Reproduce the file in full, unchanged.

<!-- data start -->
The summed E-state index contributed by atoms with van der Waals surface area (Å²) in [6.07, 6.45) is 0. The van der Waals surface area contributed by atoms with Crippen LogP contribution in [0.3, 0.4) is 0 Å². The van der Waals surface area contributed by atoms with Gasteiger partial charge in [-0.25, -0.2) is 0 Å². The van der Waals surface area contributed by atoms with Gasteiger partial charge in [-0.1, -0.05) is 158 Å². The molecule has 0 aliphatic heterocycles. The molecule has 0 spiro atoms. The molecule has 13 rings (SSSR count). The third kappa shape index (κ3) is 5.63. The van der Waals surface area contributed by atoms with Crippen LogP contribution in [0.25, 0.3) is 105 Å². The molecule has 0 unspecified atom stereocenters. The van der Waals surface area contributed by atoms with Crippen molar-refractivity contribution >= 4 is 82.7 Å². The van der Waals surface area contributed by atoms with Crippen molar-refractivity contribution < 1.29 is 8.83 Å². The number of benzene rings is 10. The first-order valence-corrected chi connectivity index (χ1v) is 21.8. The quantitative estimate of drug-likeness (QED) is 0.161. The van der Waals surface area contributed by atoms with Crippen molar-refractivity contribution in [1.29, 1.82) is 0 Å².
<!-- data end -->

The summed E-state index contributed by atoms with van der Waals surface area (Å²) in [6.07, 6.45) is 0. The van der Waals surface area contributed by atoms with Crippen LogP contribution in [0.3, 0.4) is 0 Å². The van der Waals surface area contributed by atoms with Gasteiger partial charge in [-0.25, -0.2) is 0 Å². The van der Waals surface area contributed by atoms with Gasteiger partial charge in [-0.1, -0.05) is 158 Å². The molecule has 0 aliphatic heterocycles. The molecule has 0 spiro atoms. The molecule has 13 rings (SSSR count). The third kappa shape index (κ3) is 5.63. The van der Waals surface area contributed by atoms with Crippen LogP contribution in [0.25, 0.3) is 105 Å². The molecule has 0 unspecified atom stereocenters. The van der Waals surface area contributed by atoms with Crippen molar-refractivity contribution >= 4 is 82.7 Å². The van der Waals surface area contributed by atoms with Crippen molar-refractivity contribution < 1.29 is 8.83 Å². The number of benzene rings is 10. The first-order valence-corrected chi connectivity index (χ1v) is 21.8. The quantitative estimate of drug-likeness (QED) is 0.161. The van der Waals surface area contributed by atoms with Crippen molar-refractivity contribution in [1.29, 1.82) is 0 Å².